Interview with Matsuoka Mitsuru from SOPHIA at V-ROCK FESTIVAL
JaME interviewed the vocalist of SOPHIA at V-ROCK FESTIVAL where he revealed the band's deep determination to enjoy the present and their dream to continue playing overseas as well as in Japan.
This is your first interview with JaME, so let’s start with a self introduction.
Matsuoka: I’m the vocalist of a Japanese rock band called SOPHIA. My name is Matsuoka Mitsuru. In addition to being a vocalist, I’m also an actor and I really like making all sorts of creative works, so I’m into a lot of things.
For example, what kind of creative works?
Matsuoka: For example, SOPHIA’s CD cover designs and photography. Also, in the past I was into writing novels.
Really? What kind of novel?
Matsuoka: It’s hard to say in one word. It’s all over the place… Well, it’s kind of like a mystery but it’s my autobiography.
This year’s Budokan concert has been released on DVD with the title 1st Live Album DVD. Why did you choose this title despite having released DVDs in the past?
Matsuoka: Since last year, we went on a break and then began anew this year. So with the intention of starting over again this year, we decided to treat this as our first DVD (since re-grouping).
What’s the highlight of the DVD?
Matsuoka: Well as I said in my MC, our keyboardist was suffering of very bad cancer but he made a miraculous comeback. At that time we realized that we had taken for granted that we would live forever, that we would always perform together as SOPHIA, but that’s not the case. This moment – this interview included – our performance just now – and Budokan, too, we may not be able to do this any more. We may never meet again. There are a lot of “maybe”s. I’m very happy you’ve all come to Japan at a time like this but of course there have been things like the earthquake and many natural disasters throughout the world. Nobody knows what’s coming tomorrow. But what we do know is that we’re meeting like this right now. We’re talking now. I don’t want to leave behind any regrets now. That’s what was packed into the live when we re-grouped at Budokan.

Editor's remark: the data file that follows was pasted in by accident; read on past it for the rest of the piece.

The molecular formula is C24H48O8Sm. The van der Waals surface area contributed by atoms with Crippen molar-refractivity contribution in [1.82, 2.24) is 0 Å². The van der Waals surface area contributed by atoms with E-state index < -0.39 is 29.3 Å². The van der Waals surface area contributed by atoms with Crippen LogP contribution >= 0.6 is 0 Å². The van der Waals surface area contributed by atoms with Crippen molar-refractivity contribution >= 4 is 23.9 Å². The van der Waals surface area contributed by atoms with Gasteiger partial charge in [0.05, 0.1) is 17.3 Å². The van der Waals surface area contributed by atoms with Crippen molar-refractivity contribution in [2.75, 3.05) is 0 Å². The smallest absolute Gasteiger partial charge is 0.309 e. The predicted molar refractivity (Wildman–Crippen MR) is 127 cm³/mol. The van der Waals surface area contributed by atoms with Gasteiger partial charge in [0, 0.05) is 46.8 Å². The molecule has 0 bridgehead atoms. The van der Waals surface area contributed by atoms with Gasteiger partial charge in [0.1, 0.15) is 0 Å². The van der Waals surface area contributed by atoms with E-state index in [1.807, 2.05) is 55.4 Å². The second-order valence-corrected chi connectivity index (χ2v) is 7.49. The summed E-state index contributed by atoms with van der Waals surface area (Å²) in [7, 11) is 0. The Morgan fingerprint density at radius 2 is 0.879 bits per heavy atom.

SOPHIA was formed seventeen years ago, but back then, what did you imagine SOPHIA would be like seventeen years later?
Matsuoka: The way visual rock bands thought back then… Well there were many thought patterns but a big one was “destruction.” To break, to crush… Anything was ok. Like la vie en rose. That’s how we felt so we didn’t think about the future at all. On the one hand that was beautiful, but we can’t think that way now. Everything is precious.
So do you feel that the biggest difference between visual kei in the past and now is that way of thinking?
Matsuoka: I don’t really feel any difference. If there was, I think it would be the method of composition. In our time there were no computers. Well there were, but they weren’t really used. Now it’s really “easy making” but… it's hard. Because it's so easy, everyone’s doing it, so hanging in there is tough.
SOPHIA is a band looked up to by many younger visual kei bands. Do you have any advice to those younger bands?
Matsuoka: I don’t really have much advice to give. On the other hand, I want to know more about them. I want to sponsor their creativity, the creativity of the young generation. Also there are things I can gain from them, things they understand because they’re young. As artists I think there’s a lot that we can exchange.